The Best of Doves: The Places Between 2000-2010
Ten years ago, Doves released the brilliant, moody Lost Souls and three studio albums later, they remain one of England’s prime rock acts, though they still haven’t matched the same status in America of many of their British colleagues (hopefully last year’s film Zombieland, which featured “Kingdom of Rust,” turned more Americans on to the trio). At once, a greatest hits album seems rather premature and yet long overdue; premature because the band is still at the top of their game, overdue because they have more than an album’s worth of material to fill a hits album. So it’s no wonder that The Places Between runs two hefty discs worth of material, encompassing not only radio staples, but also less advertised album tracks, B-sides, alternate versions and several previously unreleased tracks.
The first disc contains the obvious hits: “Catch the Sun,” “Caught By the River,” “Black and White Town,” etc. But the inclusion of a couple seemingly random songs like “10:03” and “Snowden” begs the question of what makes these songs greatest-hits-worthy? Granted, “Snowden” was indeed turned into a music video, but both songs rank low in popularity on downloading sites. Neither track is representative of what makes Doves special; arguably, it’s to the contrary, each song demonstrating the band’s more cautious and blander side. There are too many other Doves songs to even begin debating what they could have thrown in their place.
Often attempted by bands and labels to draw in old and new fans alike, brand new hit singles may be introduced with best-ofs. For The Places Between, this promotional single is “Andalucia,” a fast-paced number in Doves’ typical gloomy-meets-ecstasy fashion. It’s an excellent addition to Doves’ library, but perhaps the only worthy addition one will find on the two-disc compilation. “Blue Water” is another track that finally broke its studio virginity, as it was previously only heard live. The verdict? It’s achingly similar to “Here It Comes” and achingly unsatisfying. “Drifter” lacks the catchiness that Doves always seemed incapable of not executing with their music. It’s a shame to look a gift horse in the mouth, especially considering the band is on an indefinite hiatus, but with such underwhelming filler added to the second disc, it’s hard not to.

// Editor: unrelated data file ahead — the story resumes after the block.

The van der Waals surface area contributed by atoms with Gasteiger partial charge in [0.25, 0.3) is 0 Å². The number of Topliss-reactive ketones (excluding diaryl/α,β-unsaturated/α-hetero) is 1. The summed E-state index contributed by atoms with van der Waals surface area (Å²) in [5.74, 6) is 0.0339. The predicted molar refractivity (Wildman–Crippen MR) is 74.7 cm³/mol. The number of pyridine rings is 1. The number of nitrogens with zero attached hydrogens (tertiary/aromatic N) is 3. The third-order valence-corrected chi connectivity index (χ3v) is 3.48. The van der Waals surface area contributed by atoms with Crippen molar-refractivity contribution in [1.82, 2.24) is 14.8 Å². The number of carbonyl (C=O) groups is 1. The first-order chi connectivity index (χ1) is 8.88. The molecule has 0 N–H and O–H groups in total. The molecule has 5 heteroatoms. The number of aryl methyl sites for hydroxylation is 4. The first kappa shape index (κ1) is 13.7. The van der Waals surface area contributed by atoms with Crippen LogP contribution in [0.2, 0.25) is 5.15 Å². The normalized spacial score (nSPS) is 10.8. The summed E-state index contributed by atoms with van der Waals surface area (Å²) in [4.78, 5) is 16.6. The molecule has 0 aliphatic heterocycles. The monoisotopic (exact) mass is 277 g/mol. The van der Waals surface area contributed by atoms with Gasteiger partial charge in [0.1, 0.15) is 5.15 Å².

The remainder of the second disc is equally disappointing. The several B-sides from Some Cities and Kingdom of Rust fail to capture the quality, imagination, and innovation of the B-sides from Doves’ hidden gem Lost Sides. The cut-and-dry “The Last Son” is one of the most indistinct and lackluster Doves songs I’ve ever heard. Then there are the alternate versions of various A-side tracks. Half of these selections bear very subtle differences compared to the original album recording, and the other half are hardly “alternate” at all. Do we really need a stripped-down demo version of “Almost Forgot Myself” with no difference other than inferior sound quality? Not as much as we don’t need a live studio performance of “Friday’s Dust,” one of the band’s most unpopular tracks to date. The second disc’s saving grace is “Firesuite (Noise Version),” a sonically courageous B-side from The Man Who Told Everything EP that may leave much reminiscence of early Doves’ exuberance for experimentation.
That said, it’s a 19-track disc that’s meant for diehards. A staunch Doves fan, even I find it overkill and downright unnecessary. But for those who haven’t had the Doves pleasure, The Places Between will certainly introduce new fans to some of the band’s best material, enough to reel them in to their other material. Anyone looking for some Doves beyond the ordinary, bypass the second disc and pick up Lost Sides, a B-side album that conveys precisely why this band has put out a Best Of album.